Two days before the Parkland, Fl., school shooting, the Office of Management and Budget asked Congress to shut down a $50 million federal program funding research on school safety. Criminologists warn ending the program would “detract from efforts to reduce/avoid future school shootings and violence.”
The Attorney General tells a news conference that “effective enforcement” should be a priority for new legislation. He also announced a new DEA Division for the Appalachian region, and the appointment of Kellyanne Conway, one of President Trump’s top advisers, to oversee White House initiatives to combat opioid abuse.
Pennsylvania corrections chief John Wetzel launched the two-day Washington meeting with an appeal to legislators, corrections administrators, police chiefs and health officials to work together on evidence-based solutions. Another speaker said the White House would back unspecified reforms.
Attorney General Jeff Sessions said he didn’t want to make promises he couldn’t keep to police chiefs at a time of proposed cuts to the Justice Department budget. Chicago Police Superintendent Eddie Johnson sought more federal prosecutions of gun crimes.
New Attorney General Jeff Sessions “appears preoccupied by violent crime, drugs and immigration,” says the Associated Press. Now that he has recused himself from any cases involving last year’s election, he can focus on those goals.
The Deaths in Custody Reporting Act, a 2014 federal law, requires police departments to disclose details to the government about custodial deaths. But critics say the plan to implement the law has “cavernous” loopholes.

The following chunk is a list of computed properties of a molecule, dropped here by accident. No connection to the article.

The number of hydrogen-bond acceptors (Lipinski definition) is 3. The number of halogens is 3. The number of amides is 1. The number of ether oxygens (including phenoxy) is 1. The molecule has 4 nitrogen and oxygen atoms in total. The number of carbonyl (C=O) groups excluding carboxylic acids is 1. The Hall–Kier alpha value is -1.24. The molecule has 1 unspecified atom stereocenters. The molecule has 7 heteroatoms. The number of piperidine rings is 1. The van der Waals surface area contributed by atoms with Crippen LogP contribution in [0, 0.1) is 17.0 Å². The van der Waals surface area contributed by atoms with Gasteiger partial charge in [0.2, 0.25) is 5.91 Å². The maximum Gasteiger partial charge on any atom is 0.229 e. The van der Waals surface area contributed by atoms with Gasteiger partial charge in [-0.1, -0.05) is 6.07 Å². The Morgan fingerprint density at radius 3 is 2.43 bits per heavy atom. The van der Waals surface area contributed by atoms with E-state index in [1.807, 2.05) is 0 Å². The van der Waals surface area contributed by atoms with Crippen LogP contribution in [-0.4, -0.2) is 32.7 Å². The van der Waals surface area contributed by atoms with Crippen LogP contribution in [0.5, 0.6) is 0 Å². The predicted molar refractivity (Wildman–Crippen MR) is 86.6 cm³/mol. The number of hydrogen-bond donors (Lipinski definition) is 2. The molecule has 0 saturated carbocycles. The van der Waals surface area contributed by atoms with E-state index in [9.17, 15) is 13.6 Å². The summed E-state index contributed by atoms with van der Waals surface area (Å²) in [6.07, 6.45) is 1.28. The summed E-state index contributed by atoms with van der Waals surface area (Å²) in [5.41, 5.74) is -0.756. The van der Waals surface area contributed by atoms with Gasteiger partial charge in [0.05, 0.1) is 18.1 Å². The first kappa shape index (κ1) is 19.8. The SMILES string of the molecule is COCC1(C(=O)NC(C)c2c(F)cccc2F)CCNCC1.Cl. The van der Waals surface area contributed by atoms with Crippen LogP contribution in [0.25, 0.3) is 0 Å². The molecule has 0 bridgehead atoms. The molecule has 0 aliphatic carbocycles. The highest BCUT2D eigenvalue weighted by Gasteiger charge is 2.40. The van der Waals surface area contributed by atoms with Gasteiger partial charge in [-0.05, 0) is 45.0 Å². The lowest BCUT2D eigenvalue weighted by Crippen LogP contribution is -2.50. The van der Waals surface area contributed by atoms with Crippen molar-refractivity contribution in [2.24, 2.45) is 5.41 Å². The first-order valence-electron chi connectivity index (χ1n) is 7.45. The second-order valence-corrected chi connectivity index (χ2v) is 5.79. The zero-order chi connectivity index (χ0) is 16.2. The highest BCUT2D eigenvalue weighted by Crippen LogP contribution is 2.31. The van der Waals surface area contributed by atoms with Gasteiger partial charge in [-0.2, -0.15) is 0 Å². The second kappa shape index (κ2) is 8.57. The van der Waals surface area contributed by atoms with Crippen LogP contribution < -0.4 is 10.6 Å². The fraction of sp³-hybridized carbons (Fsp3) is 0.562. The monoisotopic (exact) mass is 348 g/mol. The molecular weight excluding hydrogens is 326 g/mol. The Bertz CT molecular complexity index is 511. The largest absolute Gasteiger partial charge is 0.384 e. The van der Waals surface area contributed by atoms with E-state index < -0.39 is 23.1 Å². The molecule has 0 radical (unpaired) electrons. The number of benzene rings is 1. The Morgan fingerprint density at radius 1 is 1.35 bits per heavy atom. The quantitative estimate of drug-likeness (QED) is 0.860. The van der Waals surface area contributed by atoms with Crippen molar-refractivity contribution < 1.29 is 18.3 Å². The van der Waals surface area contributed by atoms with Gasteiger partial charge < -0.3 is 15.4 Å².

Is the centuries-old practice of seizing property allegedly connected with a crime headed for a major shakeup in the U.S. this year? Reform advocates on the left and right were encouraged by the temporary suspension last month of payments to local law enforcement agencies that participate in the federal asset forfeiture program. But the reformers, who range from conservatives and libertarians to civil rights groups and human rights advocates, want the government to go a lot further in 2016 — […]
One of the main justifications for sentencing a convicted defendant to prison is the assumption that the punishment will discourage similar crimes in the future—but this rationale may not always apply in white-collar cases—argues the author of a study published in the Wayne Law Review. “It is certainly questionable whether a punishment imposed on one white-collar criminal has an impact on others because the violations are usually the product of a unique set of circumstances that allowed the crime to […]